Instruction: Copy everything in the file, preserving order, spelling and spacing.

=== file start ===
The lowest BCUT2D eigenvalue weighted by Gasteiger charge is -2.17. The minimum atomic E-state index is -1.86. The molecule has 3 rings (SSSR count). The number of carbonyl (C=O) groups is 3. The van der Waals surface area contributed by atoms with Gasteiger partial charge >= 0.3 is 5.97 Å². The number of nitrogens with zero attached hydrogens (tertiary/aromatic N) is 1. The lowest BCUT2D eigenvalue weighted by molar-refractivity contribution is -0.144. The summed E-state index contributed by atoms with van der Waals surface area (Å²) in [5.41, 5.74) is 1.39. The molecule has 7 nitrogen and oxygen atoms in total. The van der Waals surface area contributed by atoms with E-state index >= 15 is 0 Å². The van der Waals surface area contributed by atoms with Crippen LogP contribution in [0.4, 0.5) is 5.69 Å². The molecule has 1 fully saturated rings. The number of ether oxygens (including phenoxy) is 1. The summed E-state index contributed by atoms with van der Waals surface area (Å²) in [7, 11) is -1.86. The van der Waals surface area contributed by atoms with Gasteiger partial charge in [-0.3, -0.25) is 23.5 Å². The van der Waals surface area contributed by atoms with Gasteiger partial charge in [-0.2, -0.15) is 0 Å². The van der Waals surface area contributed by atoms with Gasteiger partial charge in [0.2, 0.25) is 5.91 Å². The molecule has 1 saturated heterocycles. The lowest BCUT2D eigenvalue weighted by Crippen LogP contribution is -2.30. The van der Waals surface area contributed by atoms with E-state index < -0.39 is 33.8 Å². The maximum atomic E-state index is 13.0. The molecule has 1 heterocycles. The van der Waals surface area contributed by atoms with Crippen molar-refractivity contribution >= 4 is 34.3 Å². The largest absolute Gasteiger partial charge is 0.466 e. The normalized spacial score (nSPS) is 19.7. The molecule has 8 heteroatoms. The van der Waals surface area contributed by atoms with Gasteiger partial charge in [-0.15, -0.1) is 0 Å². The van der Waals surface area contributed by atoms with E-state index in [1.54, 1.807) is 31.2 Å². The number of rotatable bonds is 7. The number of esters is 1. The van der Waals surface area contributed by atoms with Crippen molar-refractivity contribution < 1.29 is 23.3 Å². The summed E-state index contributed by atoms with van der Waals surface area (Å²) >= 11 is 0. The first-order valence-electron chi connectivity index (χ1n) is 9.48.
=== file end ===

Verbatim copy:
The lowest BCUT2D eigenvalue weighted by Gasteiger charge is -2.17. The minimum atomic E-state index is -1.86. The molecule has 3 rings (SSSR count). The number of carbonyl (C=O) groups is 3. The van der Waals surface area contributed by atoms with Gasteiger partial charge >= 0.3 is 5.97 Å². The number of nitrogens with zero attached hydrogens (tertiary/aromatic N) is 1. The lowest BCUT2D eigenvalue weighted by molar-refractivity contribution is -0.144. The summed E-state index contributed by atoms with van der Waals surface area (Å²) in [5.41, 5.74) is 1.39. The molecule has 7 nitrogen and oxygen atoms in total. The van der Waals surface area contributed by atoms with E-state index >= 15 is 0 Å². The van der Waals surface area contributed by atoms with Crippen LogP contribution in [0.4, 0.5) is 5.69 Å². The molecule has 1 fully saturated rings. The number of ether oxygens (including phenoxy) is 1. The summed E-state index contributed by atoms with van der Waals surface area (Å²) in [7, 11) is -1.86. The van der Waals surface area contributed by atoms with Gasteiger partial charge in [-0.3, -0.25) is 23.5 Å². The van der Waals surface area contributed by atoms with Gasteiger partial charge in [-0.2, -0.15) is 0 Å². The van der Waals surface area contributed by atoms with Gasteiger partial charge in [0.2, 0.25) is 5.91 Å². The molecule has 1 saturated heterocycles. The lowest BCUT2D eigenvalue weighted by Crippen LogP contribution is -2.30. The van der Waals surface area contributed by atoms with E-state index < -0.39 is 33.8 Å². The maximum atomic E-state index is 13.0. The molecule has 1 heterocycles. The van der Waals surface area contributed by atoms with Crippen molar-refractivity contribution >= 4 is 34.3 Å². The largest absolute Gasteiger partial charge is 0.466 e. The normalized spacial score (nSPS) is 19.7. The molecule has 8 heteroatoms. The van der Waals surface area contributed by atoms with Gasteiger partial charge in [-0.15, -0.1) is 0 Å². The van der Waals surface area contributed by atoms with E-state index in [1.54, 1.807) is 31.2 Å². The number of rotatable bonds is 7. The number of esters is 1. The van der Waals surface area contributed by atoms with Crippen molar-refractivity contribution < 1.29 is 23.3 Å². The summed E-state index contributed by atoms with van der Waals surface area (Å²) >= 11 is 0. The first-order valence-electron chi connectivity index (χ1n) is 9.48.